"Things that an animal learns during an early period of life can alter the brain's anatomy dramatically," said Eric Knudsen, PhD, the Edward C. and Amy H. Sewall Professor of Neurobiology at Stanford University Medical Center. Knudsen will present findings Saturday about how early experiences mold the brain of barn owls during a talk titled "The Effects of Early Experience on Brain and Brain Development," at the annual meeting of the American Association for the Advancement of Science in Denver.
Knudsen's work takes advantage of the barn owl's keen sense of hearing. These owls develop a mental map of their world that aligns the auditory world with the visual one. When the animal hears a noise at a specific location, a nerve cell in the map region of the brain fires. That same nerve cell fires when the animal sees an object at that location. The animals use this map with deadly accuracy to pinpoint the scratching and squeaking of mice at night.
In young barn owls, Knudsen has been able to alter the auditory map of the world by having the owls wear lenses that shift their visual world to the left or right. Over time, the young owl's brain compensates so that the auditory map once again coincides with the visual map. When Knudsen removes the glasses, these owls return to their original mental map of the world.
Owls that had this early learning experience are forever different from their contemporaries, Knudsen reported in a 1998 Science paper. As adults, when Knudsen puts world-shifting lenses on the owls, only those that had early experience with the lenses can adjust. "Changes in the brain that are induced by early experience result in a persistent effect that can be reused later in life," he said. Owls that lacked the early experience could not form a new mental map.
In a 1999 Science paper, Knudsen reported not on how owls learn, but how they forget - and the lasting changes within the brains of owls that had once known a different special map. These owls actively suppressed the normal map while they were wearing lenses.
"For an owl to be able to localize the sound correctly after wearing the prisms it has to be able to forget the older map, which is not behaviorally appropriate, and follow the new map," said Weimin Zheng, PhD, a postdoctoral fellow in Knudsen's lab at the time. Forgetting the older map involves a specific set of inhibitory neurons that suppress the map but don't erase it. Knudsen said that for experiences learned early in life some portion of the circuitry remained intact, waiting to be needed in the adult animal.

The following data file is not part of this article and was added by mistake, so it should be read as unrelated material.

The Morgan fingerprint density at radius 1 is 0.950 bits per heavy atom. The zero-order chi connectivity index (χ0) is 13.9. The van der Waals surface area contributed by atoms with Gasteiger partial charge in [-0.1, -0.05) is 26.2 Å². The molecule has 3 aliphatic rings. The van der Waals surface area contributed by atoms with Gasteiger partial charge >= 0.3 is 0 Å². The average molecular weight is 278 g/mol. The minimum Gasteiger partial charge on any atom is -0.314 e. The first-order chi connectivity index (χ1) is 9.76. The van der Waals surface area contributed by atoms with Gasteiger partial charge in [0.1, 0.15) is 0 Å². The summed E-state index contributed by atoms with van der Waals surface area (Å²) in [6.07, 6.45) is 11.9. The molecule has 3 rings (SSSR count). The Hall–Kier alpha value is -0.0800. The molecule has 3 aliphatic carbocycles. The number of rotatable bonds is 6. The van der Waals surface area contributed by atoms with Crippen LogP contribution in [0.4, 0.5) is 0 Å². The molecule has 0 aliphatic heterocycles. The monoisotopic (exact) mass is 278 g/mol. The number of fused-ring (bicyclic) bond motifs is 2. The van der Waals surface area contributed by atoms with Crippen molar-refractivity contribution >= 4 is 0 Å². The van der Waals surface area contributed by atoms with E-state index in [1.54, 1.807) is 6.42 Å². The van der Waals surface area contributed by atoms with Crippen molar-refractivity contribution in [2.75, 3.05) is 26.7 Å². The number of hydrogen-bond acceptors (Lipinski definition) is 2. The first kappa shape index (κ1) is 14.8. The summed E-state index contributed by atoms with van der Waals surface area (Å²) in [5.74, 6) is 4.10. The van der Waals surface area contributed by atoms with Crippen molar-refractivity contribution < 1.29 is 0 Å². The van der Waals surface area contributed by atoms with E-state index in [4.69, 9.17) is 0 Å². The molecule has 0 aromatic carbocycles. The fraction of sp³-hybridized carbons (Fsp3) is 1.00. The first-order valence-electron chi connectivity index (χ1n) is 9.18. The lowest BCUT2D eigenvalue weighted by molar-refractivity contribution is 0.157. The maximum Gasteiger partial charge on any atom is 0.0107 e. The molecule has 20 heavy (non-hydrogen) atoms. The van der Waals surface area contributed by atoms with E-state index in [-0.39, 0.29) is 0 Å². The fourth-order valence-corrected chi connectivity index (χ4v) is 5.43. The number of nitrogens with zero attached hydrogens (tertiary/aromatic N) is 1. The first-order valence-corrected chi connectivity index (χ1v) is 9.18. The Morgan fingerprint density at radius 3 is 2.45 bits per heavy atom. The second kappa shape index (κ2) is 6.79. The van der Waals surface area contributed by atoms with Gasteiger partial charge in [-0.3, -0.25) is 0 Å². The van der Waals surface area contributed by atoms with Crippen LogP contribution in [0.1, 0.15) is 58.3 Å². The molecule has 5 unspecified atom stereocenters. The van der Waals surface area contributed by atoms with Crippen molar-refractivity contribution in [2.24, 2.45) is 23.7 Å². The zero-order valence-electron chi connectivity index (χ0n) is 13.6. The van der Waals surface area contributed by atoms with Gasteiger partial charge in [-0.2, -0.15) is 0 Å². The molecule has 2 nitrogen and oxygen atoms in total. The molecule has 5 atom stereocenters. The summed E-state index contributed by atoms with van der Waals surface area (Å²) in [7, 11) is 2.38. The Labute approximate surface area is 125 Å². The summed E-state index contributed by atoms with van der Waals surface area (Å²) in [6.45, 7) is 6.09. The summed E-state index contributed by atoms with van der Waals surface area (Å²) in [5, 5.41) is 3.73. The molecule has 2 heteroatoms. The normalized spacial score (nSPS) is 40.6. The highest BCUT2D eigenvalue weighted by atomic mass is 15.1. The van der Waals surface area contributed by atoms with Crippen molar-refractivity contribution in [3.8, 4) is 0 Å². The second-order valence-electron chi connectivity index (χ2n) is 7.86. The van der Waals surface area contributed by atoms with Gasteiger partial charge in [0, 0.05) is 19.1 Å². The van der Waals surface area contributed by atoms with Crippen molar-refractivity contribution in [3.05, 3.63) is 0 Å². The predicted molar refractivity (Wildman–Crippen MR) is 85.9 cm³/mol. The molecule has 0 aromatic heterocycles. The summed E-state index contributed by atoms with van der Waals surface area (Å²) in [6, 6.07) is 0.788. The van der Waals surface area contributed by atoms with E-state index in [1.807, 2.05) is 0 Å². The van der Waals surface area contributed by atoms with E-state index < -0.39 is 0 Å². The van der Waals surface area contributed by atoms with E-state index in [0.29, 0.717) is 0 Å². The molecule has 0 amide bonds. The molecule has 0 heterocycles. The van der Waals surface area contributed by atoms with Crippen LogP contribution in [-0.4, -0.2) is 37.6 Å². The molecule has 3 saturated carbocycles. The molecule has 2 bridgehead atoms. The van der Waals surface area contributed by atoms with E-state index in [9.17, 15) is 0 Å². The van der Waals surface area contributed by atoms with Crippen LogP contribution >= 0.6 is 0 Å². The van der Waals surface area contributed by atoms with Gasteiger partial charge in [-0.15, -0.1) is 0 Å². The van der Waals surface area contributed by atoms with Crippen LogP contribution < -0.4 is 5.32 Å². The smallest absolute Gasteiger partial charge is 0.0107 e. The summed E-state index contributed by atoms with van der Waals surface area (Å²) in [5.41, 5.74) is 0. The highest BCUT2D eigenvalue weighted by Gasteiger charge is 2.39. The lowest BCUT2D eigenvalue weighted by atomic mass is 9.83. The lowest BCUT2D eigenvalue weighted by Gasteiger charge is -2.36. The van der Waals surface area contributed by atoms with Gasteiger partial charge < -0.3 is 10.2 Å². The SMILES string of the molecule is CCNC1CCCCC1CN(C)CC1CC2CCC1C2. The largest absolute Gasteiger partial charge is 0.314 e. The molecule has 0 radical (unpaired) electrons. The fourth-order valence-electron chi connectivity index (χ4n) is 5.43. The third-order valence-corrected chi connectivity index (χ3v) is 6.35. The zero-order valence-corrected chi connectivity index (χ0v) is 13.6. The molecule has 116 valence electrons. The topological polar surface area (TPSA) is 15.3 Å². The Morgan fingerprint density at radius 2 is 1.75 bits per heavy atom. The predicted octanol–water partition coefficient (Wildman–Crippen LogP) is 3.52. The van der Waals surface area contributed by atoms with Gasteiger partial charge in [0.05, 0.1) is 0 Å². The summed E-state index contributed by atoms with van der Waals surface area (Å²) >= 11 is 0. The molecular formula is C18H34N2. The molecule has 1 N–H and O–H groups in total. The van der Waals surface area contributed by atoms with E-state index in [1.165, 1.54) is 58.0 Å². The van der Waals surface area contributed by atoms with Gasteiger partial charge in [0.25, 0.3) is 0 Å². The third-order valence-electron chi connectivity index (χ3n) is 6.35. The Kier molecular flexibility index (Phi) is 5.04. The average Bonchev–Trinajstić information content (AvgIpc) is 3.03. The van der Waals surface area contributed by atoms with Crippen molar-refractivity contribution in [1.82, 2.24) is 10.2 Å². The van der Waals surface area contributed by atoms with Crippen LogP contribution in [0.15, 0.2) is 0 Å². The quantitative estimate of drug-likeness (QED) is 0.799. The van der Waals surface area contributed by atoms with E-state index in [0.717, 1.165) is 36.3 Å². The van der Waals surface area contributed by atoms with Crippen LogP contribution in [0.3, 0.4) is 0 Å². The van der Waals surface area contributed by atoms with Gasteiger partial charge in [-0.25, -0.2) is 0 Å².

All is not lost for those older folks whose brains resist learning new tricks. According to a paper in the Sept. 19, 2002, issue of Nature, older brains can still learn, but only if change comes slowly. Knudsen reported that when the vision of adult owls was shifted in small increments rather than in one fell swoop they were able to adjust to their altered view of the world. Adult brains may not have the plasticity of younger brains, Knudsen said, but they can still learn when called upon to do so.
Stanford University Medical Center integrates research, medical education and patient care at its three institutions - Stanford University School of Medicine, Stanford Hospital & Clinics and Lucile Packard Children's Hospital at Stanford. For more information, please visit the Web site of the medical center's Office of Communication & Public Affairs at http://mednews.stanford.edu.
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